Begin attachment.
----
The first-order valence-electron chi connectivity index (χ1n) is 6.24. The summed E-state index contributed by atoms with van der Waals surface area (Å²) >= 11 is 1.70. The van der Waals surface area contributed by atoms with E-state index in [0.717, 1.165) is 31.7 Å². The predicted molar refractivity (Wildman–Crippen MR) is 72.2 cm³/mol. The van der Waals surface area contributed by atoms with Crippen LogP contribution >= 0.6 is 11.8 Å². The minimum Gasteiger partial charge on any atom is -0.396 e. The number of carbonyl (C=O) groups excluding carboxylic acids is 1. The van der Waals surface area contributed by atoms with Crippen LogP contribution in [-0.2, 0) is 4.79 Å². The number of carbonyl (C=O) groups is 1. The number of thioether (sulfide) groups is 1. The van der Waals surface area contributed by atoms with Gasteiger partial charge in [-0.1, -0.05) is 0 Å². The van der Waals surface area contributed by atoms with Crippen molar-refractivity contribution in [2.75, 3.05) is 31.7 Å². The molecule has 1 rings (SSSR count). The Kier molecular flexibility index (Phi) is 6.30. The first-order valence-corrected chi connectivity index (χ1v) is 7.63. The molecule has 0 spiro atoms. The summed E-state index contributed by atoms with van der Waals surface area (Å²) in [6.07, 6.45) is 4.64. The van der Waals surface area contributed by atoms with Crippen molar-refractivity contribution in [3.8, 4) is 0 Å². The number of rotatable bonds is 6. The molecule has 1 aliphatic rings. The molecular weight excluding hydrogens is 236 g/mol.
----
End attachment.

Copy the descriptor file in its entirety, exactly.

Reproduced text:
The first-order valence-electron chi connectivity index (χ1n) is 6.24. The summed E-state index contributed by atoms with van der Waals surface area (Å²) >= 11 is 1.70. The van der Waals surface area contributed by atoms with E-state index in [0.717, 1.165) is 31.7 Å². The predicted molar refractivity (Wildman–Crippen MR) is 72.2 cm³/mol. The van der Waals surface area contributed by atoms with Crippen LogP contribution >= 0.6 is 11.8 Å². The minimum Gasteiger partial charge on any atom is -0.396 e. The number of carbonyl (C=O) groups excluding carboxylic acids is 1. The van der Waals surface area contributed by atoms with Crippen LogP contribution in [-0.2, 0) is 4.79 Å². The number of carbonyl (C=O) groups is 1. The number of thioether (sulfide) groups is 1. The van der Waals surface area contributed by atoms with Gasteiger partial charge in [-0.1, -0.05) is 0 Å². The van der Waals surface area contributed by atoms with Crippen molar-refractivity contribution in [2.75, 3.05) is 31.7 Å². The molecule has 1 rings (SSSR count). The Kier molecular flexibility index (Phi) is 6.30. The first-order valence-corrected chi connectivity index (χ1v) is 7.63. The molecule has 0 spiro atoms. The summed E-state index contributed by atoms with van der Waals surface area (Å²) in [6.07, 6.45) is 4.64. The van der Waals surface area contributed by atoms with Crippen molar-refractivity contribution in [3.8, 4) is 0 Å². The number of rotatable bonds is 6. The molecule has 1 aliphatic rings. The molecular weight excluding hydrogens is 236 g/mol.